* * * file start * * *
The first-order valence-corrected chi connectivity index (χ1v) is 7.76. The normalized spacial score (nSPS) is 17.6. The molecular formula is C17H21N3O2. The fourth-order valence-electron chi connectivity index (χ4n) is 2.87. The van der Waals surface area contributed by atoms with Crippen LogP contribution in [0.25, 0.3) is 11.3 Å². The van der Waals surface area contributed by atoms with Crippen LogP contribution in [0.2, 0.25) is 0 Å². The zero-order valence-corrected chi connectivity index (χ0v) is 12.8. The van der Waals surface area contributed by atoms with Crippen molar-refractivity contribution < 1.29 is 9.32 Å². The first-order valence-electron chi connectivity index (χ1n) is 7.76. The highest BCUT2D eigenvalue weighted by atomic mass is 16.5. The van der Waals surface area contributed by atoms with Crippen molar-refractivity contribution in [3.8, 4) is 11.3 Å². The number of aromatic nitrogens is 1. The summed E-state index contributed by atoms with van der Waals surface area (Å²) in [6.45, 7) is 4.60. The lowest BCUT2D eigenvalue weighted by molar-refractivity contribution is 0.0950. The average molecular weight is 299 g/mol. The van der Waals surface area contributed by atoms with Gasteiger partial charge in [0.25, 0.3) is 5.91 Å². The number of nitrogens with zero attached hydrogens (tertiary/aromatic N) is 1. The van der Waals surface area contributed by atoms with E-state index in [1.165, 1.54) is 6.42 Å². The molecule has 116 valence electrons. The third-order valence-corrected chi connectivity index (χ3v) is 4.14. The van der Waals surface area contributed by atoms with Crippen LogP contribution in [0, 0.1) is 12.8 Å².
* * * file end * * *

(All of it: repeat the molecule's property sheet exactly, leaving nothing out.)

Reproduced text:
The first-order valence-corrected chi connectivity index (χ1v) is 7.76. The normalized spacial score (nSPS) is 17.6. The molecular formula is C17H21N3O2. The fourth-order valence-electron chi connectivity index (χ4n) is 2.87. The van der Waals surface area contributed by atoms with Crippen LogP contribution in [0.25, 0.3) is 11.3 Å². The van der Waals surface area contributed by atoms with Crippen LogP contribution in [0.2, 0.25) is 0 Å². The zero-order valence-corrected chi connectivity index (χ0v) is 12.8. The van der Waals surface area contributed by atoms with Crippen molar-refractivity contribution < 1.29 is 9.32 Å². The first-order valence-electron chi connectivity index (χ1n) is 7.76. The highest BCUT2D eigenvalue weighted by atomic mass is 16.5. The van der Waals surface area contributed by atoms with Crippen molar-refractivity contribution in [3.8, 4) is 11.3 Å². The number of aromatic nitrogens is 1. The summed E-state index contributed by atoms with van der Waals surface area (Å²) in [6.45, 7) is 4.60. The lowest BCUT2D eigenvalue weighted by molar-refractivity contribution is 0.0950. The average molecular weight is 299 g/mol. The van der Waals surface area contributed by atoms with Gasteiger partial charge in [0.25, 0.3) is 5.91 Å². The number of nitrogens with zero attached hydrogens (tertiary/aromatic N) is 1. The van der Waals surface area contributed by atoms with E-state index in [1.165, 1.54) is 6.42 Å². The molecule has 116 valence electrons. The third-order valence-corrected chi connectivity index (χ3v) is 4.14. The van der Waals surface area contributed by atoms with Crippen LogP contribution in [0, 0.1) is 12.8 Å².